The signs were there, but only he saw them.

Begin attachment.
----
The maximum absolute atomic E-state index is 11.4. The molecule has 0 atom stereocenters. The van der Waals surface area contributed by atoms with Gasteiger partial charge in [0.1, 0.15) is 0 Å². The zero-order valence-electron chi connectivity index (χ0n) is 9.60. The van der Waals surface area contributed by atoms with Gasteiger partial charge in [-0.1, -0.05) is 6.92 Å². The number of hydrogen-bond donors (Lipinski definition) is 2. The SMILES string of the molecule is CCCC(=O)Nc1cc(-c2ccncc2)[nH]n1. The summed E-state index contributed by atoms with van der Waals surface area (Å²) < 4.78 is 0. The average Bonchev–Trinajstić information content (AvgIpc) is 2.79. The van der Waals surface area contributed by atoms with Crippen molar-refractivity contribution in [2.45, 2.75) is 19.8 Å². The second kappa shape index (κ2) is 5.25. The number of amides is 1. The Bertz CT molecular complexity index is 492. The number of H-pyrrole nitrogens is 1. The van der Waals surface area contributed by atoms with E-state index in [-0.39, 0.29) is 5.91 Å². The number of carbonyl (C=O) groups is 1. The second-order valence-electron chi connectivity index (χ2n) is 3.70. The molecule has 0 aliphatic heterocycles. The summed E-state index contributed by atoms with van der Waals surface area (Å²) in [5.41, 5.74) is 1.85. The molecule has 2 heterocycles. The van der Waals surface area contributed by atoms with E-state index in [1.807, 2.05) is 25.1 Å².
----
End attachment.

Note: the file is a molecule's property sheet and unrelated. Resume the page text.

From Commodore Matthew Perry's 1853 voyage into Japanese waters to the 1941 attack on Pearl Harbor, the United States and Japan were on a collision course. Gen. Billy Mitchell recognized the signs and foresaw the eventual showdown between the two nations--eighteen years before the tragedy of Pearl Harbor. Yet his predictions were dismissed out of hand. Mitchell's attempts to have his theories taken seriously led to scorn and a subsequent court martialing. Primary-source documents, memoirs, and firsthand testimonies deliver an exhaustive background to Mitchell's prescient reports. Now, historian Ronald J. Drez finally gives credence to the man called the "Cassandra General."